A battered little girl.
A panda bear.
A set of fists.
And a skeptical therapist.
We have a lot to do in this chapter so let’s get started. One night I said something to my mother and step dad. Something like I didn’t want to go back to visit Char. Something ominous and haunting before I went to bed that left them staring, their minds reeling, at the cryptic meaning. The energy behind it and the facts that I might be facing at that house during those visits. It caused my mother to make calls all week and on Friday night she called Char telling him that Uncle Savior and Aunt wanted us to spend the night and was it okay if we missed this one visit. He was more than willing to shirk his duties as father so he let us go.
I remember that night we did spend the night at Aunt’s house and her and Uncle Savior went out for the night. They got Rocker to babysit Less, my cousins, and I and off they went.
Rocker was a young girl probably fifteen with her hair in her face, a black denim jacket on her back, and an Ozzy shirt under it. She was quiet and did not know what to do when Less exploded on her.
That night Less screamed and howled. She yelled at the music that was playing and she fought with Rocker. She ended the night by screaming, “Fuck you!” at Rocker and kicking her over and over again. Then Less ran off. Slammed the door to my cousin’s room and disappeared. When Uncle Savior and Aunt got the report, they were furious, threw Less in the car and took her home.
That was the moment it all broke.
Rose and Mumble screamed at Less for hours. They threatened her and they grounded her from everything they could think of to make her crack. Because they had a theory. They had some inclination as to why Less was acting the way she was and they wanted to test their theory.
Finally Rose hit with the heavy blow. “Fine, you want to be hateful! You want to tear up this house and disobey us, then we are done! You are going to live with Char! You will live with your father from now on!”
Legend says that Less dropped to her knees that night and begged not to be fed to Char. See, he was molesting her. And as soon as she begged for reprieve from him, Rose asked why and the entire story burst out.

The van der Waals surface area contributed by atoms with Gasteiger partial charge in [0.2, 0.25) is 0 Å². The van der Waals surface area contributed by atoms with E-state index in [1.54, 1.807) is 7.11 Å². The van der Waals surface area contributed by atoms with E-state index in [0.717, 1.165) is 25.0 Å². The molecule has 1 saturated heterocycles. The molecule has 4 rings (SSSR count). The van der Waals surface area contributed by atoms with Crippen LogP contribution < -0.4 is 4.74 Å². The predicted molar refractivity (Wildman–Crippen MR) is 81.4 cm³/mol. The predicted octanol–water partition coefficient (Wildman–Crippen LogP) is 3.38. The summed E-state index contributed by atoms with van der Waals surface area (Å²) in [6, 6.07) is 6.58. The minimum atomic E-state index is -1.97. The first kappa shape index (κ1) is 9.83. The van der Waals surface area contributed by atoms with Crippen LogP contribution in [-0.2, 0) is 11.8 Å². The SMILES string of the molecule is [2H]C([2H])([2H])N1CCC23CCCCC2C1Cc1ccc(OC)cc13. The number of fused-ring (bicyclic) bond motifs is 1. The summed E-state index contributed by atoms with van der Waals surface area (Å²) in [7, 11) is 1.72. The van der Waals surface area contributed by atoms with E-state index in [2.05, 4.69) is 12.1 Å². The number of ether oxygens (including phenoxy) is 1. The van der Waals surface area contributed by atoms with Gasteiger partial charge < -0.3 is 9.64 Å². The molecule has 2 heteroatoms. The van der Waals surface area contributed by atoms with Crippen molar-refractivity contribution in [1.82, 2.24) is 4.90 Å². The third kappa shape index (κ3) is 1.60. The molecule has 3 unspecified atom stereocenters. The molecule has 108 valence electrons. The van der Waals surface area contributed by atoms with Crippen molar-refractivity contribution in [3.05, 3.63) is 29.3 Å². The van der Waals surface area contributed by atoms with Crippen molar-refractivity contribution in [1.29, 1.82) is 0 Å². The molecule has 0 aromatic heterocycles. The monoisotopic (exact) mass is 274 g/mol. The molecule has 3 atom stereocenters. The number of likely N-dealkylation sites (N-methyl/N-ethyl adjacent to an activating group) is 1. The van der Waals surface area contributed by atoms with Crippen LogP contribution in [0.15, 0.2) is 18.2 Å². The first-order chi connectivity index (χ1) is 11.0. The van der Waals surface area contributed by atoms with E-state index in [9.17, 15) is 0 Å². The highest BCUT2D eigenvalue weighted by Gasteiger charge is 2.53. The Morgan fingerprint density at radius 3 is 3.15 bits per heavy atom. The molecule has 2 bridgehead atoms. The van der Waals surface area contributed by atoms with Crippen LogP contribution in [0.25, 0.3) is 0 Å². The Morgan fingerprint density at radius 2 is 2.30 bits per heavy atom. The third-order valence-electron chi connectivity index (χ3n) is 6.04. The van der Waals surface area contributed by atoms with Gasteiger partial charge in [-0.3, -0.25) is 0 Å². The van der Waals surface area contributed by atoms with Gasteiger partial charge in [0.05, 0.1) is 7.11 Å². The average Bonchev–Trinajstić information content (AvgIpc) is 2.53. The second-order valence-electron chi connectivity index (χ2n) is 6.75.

I remember that night I was still at Uncle Savior and Aunt’s house when they got back from dropping Less off at home and Aunt told me I could watch TV until I fell asleep. At the end of Bela Lugosi’s Dracula the national anthem played. Then the colored bars telling me TV was over for the night. Then static. Something had come to an end. I went to bed and the next morning something new had started.
When I got home that afternoon all the curtains were pulled and the lights off. The entire house had a feeling of calm surrealism to it. Nothing seemed in place. Everything seemed to be floating. I was told to sit on the couch, and Aunt went into Less’s room to talk for a while. Mumble seemed haunted. He stared at me with trembling hands. When Aunt came out of the room, she kissed me and told me to take care of my sister.
Guardian nodded and promised he would. He did in one way or another for decades. After a while Rose walked out of Less’s room and nodded to Mumble, who took me into the front room and sat me down. He closed his eyes, lit a cigarette with shaking hands, and took a long drag.
“So we talked to Less last night and we argued with her for most of the night. But your mother has been on the phone, you see. All week she has been on the phone. No accident that you stayed the night at Aunt’s last night. No accident at all. See then the kicking and now I am here with you and well, it’s pretty far-fetched. See, it is very far-fetched. See, Less is in trouble.”